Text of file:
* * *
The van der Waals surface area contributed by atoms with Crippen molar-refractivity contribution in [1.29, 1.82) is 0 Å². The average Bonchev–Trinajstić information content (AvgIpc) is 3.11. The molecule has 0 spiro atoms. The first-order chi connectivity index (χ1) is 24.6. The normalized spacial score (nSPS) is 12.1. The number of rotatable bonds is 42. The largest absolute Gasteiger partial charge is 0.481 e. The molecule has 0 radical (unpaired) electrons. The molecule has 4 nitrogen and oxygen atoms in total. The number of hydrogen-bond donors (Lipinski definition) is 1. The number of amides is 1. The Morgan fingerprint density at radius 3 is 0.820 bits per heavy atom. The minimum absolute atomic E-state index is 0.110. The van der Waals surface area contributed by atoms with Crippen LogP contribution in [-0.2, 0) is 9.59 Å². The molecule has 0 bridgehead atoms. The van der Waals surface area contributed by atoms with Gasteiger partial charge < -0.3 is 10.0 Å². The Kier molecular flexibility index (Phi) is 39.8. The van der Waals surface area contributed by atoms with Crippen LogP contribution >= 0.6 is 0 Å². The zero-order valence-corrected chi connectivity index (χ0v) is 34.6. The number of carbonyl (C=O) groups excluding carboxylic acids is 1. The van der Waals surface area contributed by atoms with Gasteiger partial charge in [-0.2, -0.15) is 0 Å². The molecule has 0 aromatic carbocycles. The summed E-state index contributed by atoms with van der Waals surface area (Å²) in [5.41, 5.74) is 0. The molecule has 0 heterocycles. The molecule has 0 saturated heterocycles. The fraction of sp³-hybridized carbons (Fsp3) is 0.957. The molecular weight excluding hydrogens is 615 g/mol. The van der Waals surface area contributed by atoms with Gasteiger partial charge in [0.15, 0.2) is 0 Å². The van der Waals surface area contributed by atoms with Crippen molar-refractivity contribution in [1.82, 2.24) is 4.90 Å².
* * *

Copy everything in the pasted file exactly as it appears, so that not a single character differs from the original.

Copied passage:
The van der Waals surface area contributed by atoms with Crippen molar-refractivity contribution in [1.29, 1.82) is 0 Å². The average Bonchev–Trinajstić information content (AvgIpc) is 3.11. The molecule has 0 spiro atoms. The first-order chi connectivity index (χ1) is 24.6. The normalized spacial score (nSPS) is 12.1. The number of rotatable bonds is 42. The largest absolute Gasteiger partial charge is 0.481 e. The molecule has 0 radical (unpaired) electrons. The molecule has 4 nitrogen and oxygen atoms in total. The number of hydrogen-bond donors (Lipinski definition) is 1. The number of amides is 1. The Morgan fingerprint density at radius 3 is 0.820 bits per heavy atom. The minimum absolute atomic E-state index is 0.110. The van der Waals surface area contributed by atoms with Crippen LogP contribution in [-0.2, 0) is 9.59 Å². The molecule has 0 bridgehead atoms. The van der Waals surface area contributed by atoms with Gasteiger partial charge < -0.3 is 10.0 Å². The Kier molecular flexibility index (Phi) is 39.8. The van der Waals surface area contributed by atoms with Crippen LogP contribution >= 0.6 is 0 Å². The zero-order valence-corrected chi connectivity index (χ0v) is 34.6. The number of carbonyl (C=O) groups excluding carboxylic acids is 1. The van der Waals surface area contributed by atoms with Gasteiger partial charge in [-0.2, -0.15) is 0 Å². The molecule has 0 aromatic carbocycles. The summed E-state index contributed by atoms with van der Waals surface area (Å²) in [5.41, 5.74) is 0. The molecule has 0 heterocycles. The molecule has 0 saturated heterocycles. The fraction of sp³-hybridized carbons (Fsp3) is 0.957. The molecular weight excluding hydrogens is 615 g/mol. The van der Waals surface area contributed by atoms with Gasteiger partial charge in [0.15, 0.2) is 0 Å². The van der Waals surface area contributed by atoms with Crippen molar-refractivity contribution in [1.82, 2.24) is 4.90 Å².